Ethanol Lock Therapy for Treatment and Secondary Prophylaxis of Central Line-Associated Bloodstream Infection (ETHEL)
Why was this study done?
Central venous lines and ports make cancer treatment much easier, but they increase the chances of getting blood infections. A line infection occurs when bacteria or fungus attach to the line. Children with these infections generally have to stay in the hospital and receive antibiotics or antifungals to help clear the infection. But, sometimes it is not possible to clear the infection, or the infection returns after treatment. Once a child has a line infection, the chance of getting another one is much higher.
We wanted to find out if we could improve the chance of curing current line infections and preventing others by using a treatment called ethanol lock therapy or ELT. Ethanol works to kill germs that might cause an infection. ELT involves injecting a solution of ethanol and water into the line or port. After a dwell period, the solution is removed.
The study’s main goals were to:
- See if giving ethanol locks could improve central line infection outcomes by reducing the number of people who had their lines removed or had recurrence of the infection.
When was this study done?
The study opened in December 2011 and closed in November 2016.
What did the study consist of?
Patients took part in the study for about nine months, including five days in the “treatment” part, six months in the “prevention” part and up to 90 days in the “follow-up” part.
- Ethanol or heparin-saline lock-therapy each day
- A blood culture every day for 5 days to check for bacteria in the blood
- A test to measure the level of ethanol in the blood
- For patients with Hickman or Broviac lines: lock-therapy three times a week
- For patients with ports: lock-therapy only when ports were accessed
- For all patients: blood tests to monitor for side effects about once per month
- Monitoring for 90 days to find out if any line infections occurred after lock-therapy stopped
Patients in this study were assigned randomly to receive either ELT or a heparin-saline therapy. The study was ”blinded,” meaning that neither patients nor the staff running the study knew who received which therapy until the study was over.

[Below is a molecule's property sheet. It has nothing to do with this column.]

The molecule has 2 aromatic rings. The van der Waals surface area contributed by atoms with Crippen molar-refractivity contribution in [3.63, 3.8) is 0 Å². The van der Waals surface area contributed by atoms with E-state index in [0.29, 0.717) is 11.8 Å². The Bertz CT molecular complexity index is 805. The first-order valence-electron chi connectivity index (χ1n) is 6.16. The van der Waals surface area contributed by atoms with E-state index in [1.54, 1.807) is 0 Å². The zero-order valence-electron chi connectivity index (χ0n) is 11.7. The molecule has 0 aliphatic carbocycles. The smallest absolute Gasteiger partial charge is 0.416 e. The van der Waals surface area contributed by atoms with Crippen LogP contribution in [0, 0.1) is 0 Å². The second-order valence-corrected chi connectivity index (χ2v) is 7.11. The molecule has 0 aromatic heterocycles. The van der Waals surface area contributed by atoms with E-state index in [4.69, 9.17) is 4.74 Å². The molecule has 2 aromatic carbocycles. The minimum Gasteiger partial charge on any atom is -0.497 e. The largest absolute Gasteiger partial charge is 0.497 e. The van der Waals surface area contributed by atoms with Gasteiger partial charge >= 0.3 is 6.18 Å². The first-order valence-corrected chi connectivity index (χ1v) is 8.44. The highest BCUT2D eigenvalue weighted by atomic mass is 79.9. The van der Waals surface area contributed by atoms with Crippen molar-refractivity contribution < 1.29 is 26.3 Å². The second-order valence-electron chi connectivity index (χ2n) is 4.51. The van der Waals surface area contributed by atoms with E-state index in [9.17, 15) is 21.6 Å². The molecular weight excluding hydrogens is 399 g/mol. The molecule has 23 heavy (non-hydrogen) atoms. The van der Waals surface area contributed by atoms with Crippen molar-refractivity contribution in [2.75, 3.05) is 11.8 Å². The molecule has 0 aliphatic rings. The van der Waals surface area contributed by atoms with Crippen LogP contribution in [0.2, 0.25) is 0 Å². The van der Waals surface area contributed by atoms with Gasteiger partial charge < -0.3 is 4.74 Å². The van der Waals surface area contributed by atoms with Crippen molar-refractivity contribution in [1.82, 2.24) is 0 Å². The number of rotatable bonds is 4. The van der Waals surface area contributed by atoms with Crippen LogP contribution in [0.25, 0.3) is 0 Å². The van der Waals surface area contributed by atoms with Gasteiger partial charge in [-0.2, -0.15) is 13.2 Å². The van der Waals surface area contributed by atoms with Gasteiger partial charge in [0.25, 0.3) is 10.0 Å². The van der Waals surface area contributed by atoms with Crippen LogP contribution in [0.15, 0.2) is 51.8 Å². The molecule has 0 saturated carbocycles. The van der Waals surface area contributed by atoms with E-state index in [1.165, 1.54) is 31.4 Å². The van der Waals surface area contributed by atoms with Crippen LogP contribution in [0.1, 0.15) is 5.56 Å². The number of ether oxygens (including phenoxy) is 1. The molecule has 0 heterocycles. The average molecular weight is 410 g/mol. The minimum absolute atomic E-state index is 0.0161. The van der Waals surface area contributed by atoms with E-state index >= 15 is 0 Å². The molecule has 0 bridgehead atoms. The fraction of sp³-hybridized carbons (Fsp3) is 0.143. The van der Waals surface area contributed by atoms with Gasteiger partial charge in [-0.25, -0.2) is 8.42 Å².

What did we learn from this study?
Ethanol lock therapy did not prevent infections or keep infections from coming back. In fact, the risk of treatment-failure was the same in each group. While there were no serious adverse events related to the locks, the therapy increased the number of blockages in the lines.
What are the next research steps as a result of this study?
Even though these results were surprising, the study answered an important research question that will help us treat these infections by reducing the use of an unhelpful treatment. Researchers continue to explore the best ways to prevent central-line infections.
How does this study affect my child?
Every childhood cancer survivor should receive long-term follow-up care. Through the St. Jude After Completion of Care clinic, your child will receive information and guidance for care after treatment. Please speak with your St. Jude doctor about specific guidelines that apply to your child.
For more information
Please talk with your child’s St. Jude doctor about questions or concerns you have as a result of this study.
Publication generated from this study:
Treatment and secondary prophylaxis with ethanol lock therapy for central line-associated bloodstream infection in paediatric cancer: a randomised, double-blind, controlled trial. Wolf J, Connell TG, Allison KJ, Tang L, Richardson J, Branum K, Borello E, Rubnitz JE, Gaur AH, Hakim H, Su Y, Federico SM, Mechinaud F, Hayden RT, Monagle P, Worth LJ, Curtis N, Flynn PM. Lancet Infect Dis. 2018 Aug;18(8):854-863.